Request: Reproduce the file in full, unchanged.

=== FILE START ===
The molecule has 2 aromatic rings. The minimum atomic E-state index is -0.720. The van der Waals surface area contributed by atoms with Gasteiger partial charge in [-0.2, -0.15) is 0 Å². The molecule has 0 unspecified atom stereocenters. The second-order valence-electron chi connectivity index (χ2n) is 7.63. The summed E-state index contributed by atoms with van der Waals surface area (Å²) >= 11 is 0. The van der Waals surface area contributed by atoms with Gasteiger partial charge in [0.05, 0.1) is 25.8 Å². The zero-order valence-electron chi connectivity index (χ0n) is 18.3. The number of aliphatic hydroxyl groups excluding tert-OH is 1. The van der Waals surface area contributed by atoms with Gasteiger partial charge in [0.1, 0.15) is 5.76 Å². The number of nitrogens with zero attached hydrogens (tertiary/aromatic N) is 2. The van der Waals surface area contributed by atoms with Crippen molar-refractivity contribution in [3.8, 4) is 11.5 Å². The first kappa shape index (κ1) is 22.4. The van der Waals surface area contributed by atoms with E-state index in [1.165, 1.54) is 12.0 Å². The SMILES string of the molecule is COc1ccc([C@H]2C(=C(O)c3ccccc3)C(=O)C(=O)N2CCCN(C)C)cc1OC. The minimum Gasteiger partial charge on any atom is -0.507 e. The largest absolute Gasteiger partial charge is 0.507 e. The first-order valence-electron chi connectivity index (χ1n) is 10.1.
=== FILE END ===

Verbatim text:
The molecule has 2 aromatic rings. The minimum atomic E-state index is -0.720. The van der Waals surface area contributed by atoms with Gasteiger partial charge in [-0.2, -0.15) is 0 Å². The molecule has 0 unspecified atom stereocenters. The second-order valence-electron chi connectivity index (χ2n) is 7.63. The summed E-state index contributed by atoms with van der Waals surface area (Å²) >= 11 is 0. The van der Waals surface area contributed by atoms with Gasteiger partial charge in [0.05, 0.1) is 25.8 Å². The zero-order valence-electron chi connectivity index (χ0n) is 18.3. The number of aliphatic hydroxyl groups excluding tert-OH is 1. The van der Waals surface area contributed by atoms with Gasteiger partial charge in [0.1, 0.15) is 5.76 Å². The number of nitrogens with zero attached hydrogens (tertiary/aromatic N) is 2. The van der Waals surface area contributed by atoms with Crippen molar-refractivity contribution in [3.8, 4) is 11.5 Å². The first kappa shape index (κ1) is 22.4. The van der Waals surface area contributed by atoms with E-state index in [1.165, 1.54) is 12.0 Å². The SMILES string of the molecule is COc1ccc([C@H]2C(=C(O)c3ccccc3)C(=O)C(=O)N2CCCN(C)C)cc1OC. The minimum Gasteiger partial charge on any atom is -0.507 e. The largest absolute Gasteiger partial charge is 0.507 e. The first-order valence-electron chi connectivity index (χ1n) is 10.1.